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Monsanto Weathers Storm With $930M Climate Deal

Tickers in this article: MON
NEW YORK (The Deal) -- Agriculture products giant Monsanto said Wednesday it would acquire analytics and risk management company Climate Corp. for $930 million in cash.

San Francisco-based Climate has a portfolio of tools, including software and insurance, aimed at helping farms protect and improve their operations.

The company's data tools provide hyperlocal weather monitoring and weather simulations, while its financial arm is an authorized vendor of the U.S. federal crop insurance program.

Monsanto, of St. Louis, in a statement said the deal would expand the combined company's expertise in the area of data science, which the company said is the agriculture sector's "next major breakthrough."

The company is banking on farmers using ever more sophisticated weather forecasting tools to help boost farm productivity.

"Everyone benefits when farmers are able to produce more with fewer resources," Monsanto chairman and CEO Hugh Grant said. "The Climate team brings leading expertise that will continue to greatly benefit farmers and their bottom-line, and we want to expand upon this tremendous work and broaden their reach to more crops and more world areas."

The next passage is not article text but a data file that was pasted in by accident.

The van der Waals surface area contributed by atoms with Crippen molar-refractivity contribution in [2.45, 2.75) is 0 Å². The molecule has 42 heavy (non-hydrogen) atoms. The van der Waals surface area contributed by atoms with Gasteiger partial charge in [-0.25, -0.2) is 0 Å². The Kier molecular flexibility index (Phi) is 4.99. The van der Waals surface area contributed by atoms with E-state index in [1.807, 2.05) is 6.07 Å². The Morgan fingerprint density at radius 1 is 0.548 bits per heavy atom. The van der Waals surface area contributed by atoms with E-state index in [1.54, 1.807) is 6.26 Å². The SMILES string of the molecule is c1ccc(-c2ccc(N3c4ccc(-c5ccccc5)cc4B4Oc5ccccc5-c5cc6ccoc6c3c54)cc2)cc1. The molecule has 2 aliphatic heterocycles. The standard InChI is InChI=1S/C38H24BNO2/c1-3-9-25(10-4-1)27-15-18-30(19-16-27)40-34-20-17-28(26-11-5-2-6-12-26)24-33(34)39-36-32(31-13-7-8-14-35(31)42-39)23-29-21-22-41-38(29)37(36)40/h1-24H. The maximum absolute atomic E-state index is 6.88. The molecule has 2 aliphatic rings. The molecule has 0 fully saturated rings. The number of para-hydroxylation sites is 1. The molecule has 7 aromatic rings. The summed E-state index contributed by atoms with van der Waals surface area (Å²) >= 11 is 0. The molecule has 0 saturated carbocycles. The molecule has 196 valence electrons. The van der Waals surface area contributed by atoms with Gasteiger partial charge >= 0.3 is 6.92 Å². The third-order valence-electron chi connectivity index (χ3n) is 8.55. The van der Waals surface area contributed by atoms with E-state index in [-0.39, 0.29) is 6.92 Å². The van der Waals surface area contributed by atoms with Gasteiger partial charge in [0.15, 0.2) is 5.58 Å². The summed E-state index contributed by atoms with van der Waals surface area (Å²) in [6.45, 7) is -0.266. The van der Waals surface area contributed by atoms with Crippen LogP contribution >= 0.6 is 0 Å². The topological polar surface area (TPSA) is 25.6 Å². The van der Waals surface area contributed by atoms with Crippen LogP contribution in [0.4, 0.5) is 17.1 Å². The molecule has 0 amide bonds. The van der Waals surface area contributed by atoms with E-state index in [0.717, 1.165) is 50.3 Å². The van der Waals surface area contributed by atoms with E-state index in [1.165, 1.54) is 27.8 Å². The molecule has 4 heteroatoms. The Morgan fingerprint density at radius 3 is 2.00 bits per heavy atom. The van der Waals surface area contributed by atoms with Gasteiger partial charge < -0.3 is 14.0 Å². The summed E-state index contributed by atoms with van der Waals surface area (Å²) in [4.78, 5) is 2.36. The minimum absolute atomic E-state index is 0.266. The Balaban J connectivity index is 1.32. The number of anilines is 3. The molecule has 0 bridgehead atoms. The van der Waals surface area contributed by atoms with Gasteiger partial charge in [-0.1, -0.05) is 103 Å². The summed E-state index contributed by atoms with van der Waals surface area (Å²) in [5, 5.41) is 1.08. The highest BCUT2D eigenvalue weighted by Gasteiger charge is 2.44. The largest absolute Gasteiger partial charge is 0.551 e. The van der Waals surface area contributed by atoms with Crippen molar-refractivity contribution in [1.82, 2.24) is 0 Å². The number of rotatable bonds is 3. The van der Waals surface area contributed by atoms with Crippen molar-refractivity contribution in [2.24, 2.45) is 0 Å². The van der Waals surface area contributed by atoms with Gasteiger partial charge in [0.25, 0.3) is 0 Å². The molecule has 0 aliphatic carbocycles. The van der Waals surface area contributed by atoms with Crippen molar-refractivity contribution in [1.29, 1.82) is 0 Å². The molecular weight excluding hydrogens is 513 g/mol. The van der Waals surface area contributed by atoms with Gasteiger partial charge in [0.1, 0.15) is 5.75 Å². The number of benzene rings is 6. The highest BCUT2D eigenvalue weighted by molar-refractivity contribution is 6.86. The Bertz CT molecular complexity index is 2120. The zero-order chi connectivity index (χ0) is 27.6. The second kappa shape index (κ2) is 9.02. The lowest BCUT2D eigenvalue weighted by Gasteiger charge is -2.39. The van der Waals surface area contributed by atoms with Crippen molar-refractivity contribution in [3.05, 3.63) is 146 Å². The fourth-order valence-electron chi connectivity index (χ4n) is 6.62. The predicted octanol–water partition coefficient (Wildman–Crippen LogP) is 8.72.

Climate was founded in 2006 as Weatherbill Inc. by a team of alums from Google Inc. and other tech firms. The company has raised at least $60 million in venture capital from investors, including Khosla Ventures, Google Ventures, New Enterprise Associates Inc., Index Ventures, Allen & Co. LLC, First Round Capital and Atomico Investments.

Climate CEO David Friedberg in a statement said that "the ability to turn data into actionable insight and farm management recommendations is vitally important for agriculture," and said that combined with Monsanto's reach "we look forward to creating even greater experiences for our farmer customers."

The deal announcement comes on the same day that Monsanto reported a fiscal fourth-quarter loss of $249 million, compared to a loss of $229 million a year prior, on weak seed sales.

-- Written by Lou Whiteman in New York